Oil Sands Truth: Shut Down the Tar Sands

"It's war on city crime dens"-- The other side of the Alberta Boom

It's war on city crime dens
Houses of drugs and prostitution to be targeted in new enforcement program
Thu, December 6, 2007

Edmonton's top drug-house-busting cop welcomes the province's plan to crack down on crime dens.

Sgt. Maurice Brodeur sees the initiative working hand in hand with the program he runs, the Edmonton Police Service's Report A Drug House program.

"Too long, these little disorder houses ... have caused a lot of grief in neighbourhoods," Brodeur told Sun Media.

"When the police are responding to priority calls, we just don't have the time to deal with those addresses because they're not a priority.

"Nobody's being stabbed, no wife is being beaten up, there's no robbery. You know, all those things that need attention right now."

The Safer Communities and Neighbourhoods Act, which passed yesterday, is expected to come into force in the fall of 2008.

It will create a new unit within the provincial solicitor general's department that will investigate complaints of drug dens, as well as gang and prostitution houses.

Any criminal activities uncovered will be forwarded to cops for further investigation.

"The public has spoken, this is what they want," said Brodeur, adding he's currently sifting through 500 tips of drug houses in the city.

"These things have been allowed to fester for too long."

But not everyone is a fan of the legislation.

Local prostitute Carol-Lynn Strachan said she fears a crackdown on sex dens will force prostitutes to ply their trade on the street.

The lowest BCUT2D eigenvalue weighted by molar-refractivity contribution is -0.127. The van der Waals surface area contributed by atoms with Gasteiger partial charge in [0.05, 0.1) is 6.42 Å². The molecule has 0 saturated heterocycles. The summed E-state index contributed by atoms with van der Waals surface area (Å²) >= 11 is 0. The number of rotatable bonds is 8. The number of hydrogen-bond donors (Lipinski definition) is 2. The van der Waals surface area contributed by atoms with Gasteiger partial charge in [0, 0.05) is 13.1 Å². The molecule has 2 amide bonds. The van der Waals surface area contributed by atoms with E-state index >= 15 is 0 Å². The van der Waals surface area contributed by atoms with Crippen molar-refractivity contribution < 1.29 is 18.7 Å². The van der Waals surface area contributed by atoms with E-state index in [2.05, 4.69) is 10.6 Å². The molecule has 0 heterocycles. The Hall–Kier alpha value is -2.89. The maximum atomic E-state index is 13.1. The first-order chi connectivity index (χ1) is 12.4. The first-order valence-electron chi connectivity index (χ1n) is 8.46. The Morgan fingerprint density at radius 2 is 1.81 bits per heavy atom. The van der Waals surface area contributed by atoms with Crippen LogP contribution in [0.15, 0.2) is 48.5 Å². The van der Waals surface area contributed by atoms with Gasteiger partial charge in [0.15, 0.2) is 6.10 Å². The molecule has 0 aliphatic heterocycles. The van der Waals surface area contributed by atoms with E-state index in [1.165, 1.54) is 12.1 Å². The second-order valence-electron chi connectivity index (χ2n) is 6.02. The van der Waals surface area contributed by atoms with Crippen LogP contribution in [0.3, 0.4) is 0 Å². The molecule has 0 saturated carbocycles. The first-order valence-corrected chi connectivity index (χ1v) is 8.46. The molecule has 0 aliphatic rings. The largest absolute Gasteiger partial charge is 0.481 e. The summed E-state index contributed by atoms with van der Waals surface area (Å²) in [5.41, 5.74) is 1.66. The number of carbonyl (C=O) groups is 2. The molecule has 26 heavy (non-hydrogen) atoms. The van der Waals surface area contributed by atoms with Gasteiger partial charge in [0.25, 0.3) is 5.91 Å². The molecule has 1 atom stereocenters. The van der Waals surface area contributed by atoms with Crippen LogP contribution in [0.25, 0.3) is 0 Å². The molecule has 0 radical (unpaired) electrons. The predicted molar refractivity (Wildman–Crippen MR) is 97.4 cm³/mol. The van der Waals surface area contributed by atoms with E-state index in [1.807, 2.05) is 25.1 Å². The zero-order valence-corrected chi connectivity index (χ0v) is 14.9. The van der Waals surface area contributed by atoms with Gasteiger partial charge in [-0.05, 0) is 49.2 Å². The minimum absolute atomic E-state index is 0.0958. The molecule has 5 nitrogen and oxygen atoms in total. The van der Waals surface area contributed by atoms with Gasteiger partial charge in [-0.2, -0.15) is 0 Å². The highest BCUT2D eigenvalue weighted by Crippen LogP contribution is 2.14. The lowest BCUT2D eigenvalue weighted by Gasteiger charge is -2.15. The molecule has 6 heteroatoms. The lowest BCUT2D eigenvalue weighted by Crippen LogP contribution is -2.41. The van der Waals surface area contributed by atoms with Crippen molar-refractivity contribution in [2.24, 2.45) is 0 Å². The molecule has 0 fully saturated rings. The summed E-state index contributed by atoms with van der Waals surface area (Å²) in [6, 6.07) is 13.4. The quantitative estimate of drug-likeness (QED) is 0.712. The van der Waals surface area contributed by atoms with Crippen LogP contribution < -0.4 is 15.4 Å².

"If they're going to go after massage parlours, they'd better be careful because they're going to have a mass exodus all over the street," she said. "They'll create a large problem."

Strachan said prostitutes are not safe on the street because there's a serial killer preying on sex-trade workers.

"The safety of women should be addressed before they jump on board with BS like this."

Provincial officials said similar legislation was enacted in Manitoba six years ago, and since then has helped shut down more than 150 drug, gang and prostitution dens.

"This tough, new legislation supports community efforts to target and shut down derelict properties used as drug houses or to commit other criminal activities that endanger our children and families," Solicitor General Fred Lindsay said in a release.

Trevor Gemmell, spokesman for Alberta Solicitor General and Public Security, said during the first year of the program, two teams of 10 investigators will be set up - one in Edmonton and the other in Calgary. They'll be designated as peace officers, he said.

Each unit will have a director who'll sift through complaints from the public. In matters deemed non-criminal, the director will be able to issue a warning letter, forward the matter to mediation or go to the courts to apply for a community safety order, Gemmell said.


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